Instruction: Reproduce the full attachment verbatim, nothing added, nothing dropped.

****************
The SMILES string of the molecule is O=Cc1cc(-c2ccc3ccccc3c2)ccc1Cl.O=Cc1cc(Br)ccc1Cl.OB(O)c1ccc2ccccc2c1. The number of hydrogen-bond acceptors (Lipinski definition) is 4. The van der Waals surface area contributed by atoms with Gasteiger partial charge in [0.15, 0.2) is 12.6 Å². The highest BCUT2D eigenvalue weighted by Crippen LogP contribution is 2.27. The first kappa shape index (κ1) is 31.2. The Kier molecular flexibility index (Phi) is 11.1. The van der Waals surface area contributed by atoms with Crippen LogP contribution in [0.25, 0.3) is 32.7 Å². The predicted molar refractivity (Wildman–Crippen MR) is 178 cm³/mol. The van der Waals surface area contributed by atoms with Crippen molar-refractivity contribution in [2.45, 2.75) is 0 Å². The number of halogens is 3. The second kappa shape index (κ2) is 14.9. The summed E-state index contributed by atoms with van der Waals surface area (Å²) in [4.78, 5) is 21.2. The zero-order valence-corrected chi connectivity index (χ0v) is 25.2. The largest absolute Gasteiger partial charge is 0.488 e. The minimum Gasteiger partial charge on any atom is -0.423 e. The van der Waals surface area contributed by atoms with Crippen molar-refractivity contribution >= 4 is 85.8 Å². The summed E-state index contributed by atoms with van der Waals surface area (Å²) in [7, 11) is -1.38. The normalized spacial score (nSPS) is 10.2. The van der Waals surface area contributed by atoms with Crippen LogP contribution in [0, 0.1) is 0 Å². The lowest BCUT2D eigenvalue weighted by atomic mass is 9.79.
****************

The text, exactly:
The SMILES string of the molecule is O=Cc1cc(-c2ccc3ccccc3c2)ccc1Cl.O=Cc1cc(Br)ccc1Cl.OB(O)c1ccc2ccccc2c1. The number of hydrogen-bond acceptors (Lipinski definition) is 4. The van der Waals surface area contributed by atoms with Gasteiger partial charge in [0.15, 0.2) is 12.6 Å². The highest BCUT2D eigenvalue weighted by Crippen LogP contribution is 2.27. The first kappa shape index (κ1) is 31.2. The Kier molecular flexibility index (Phi) is 11.1. The van der Waals surface area contributed by atoms with Crippen LogP contribution in [0.25, 0.3) is 32.7 Å². The predicted molar refractivity (Wildman–Crippen MR) is 178 cm³/mol. The van der Waals surface area contributed by atoms with Crippen molar-refractivity contribution in [2.45, 2.75) is 0 Å². The number of halogens is 3. The second kappa shape index (κ2) is 14.9. The summed E-state index contributed by atoms with van der Waals surface area (Å²) in [4.78, 5) is 21.2. The zero-order valence-corrected chi connectivity index (χ0v) is 25.2. The largest absolute Gasteiger partial charge is 0.488 e. The minimum Gasteiger partial charge on any atom is -0.423 e. The van der Waals surface area contributed by atoms with Crippen molar-refractivity contribution >= 4 is 85.8 Å². The summed E-state index contributed by atoms with van der Waals surface area (Å²) in [7, 11) is -1.38. The normalized spacial score (nSPS) is 10.2. The van der Waals surface area contributed by atoms with Crippen LogP contribution in [0, 0.1) is 0 Å². The lowest BCUT2D eigenvalue weighted by atomic mass is 9.79.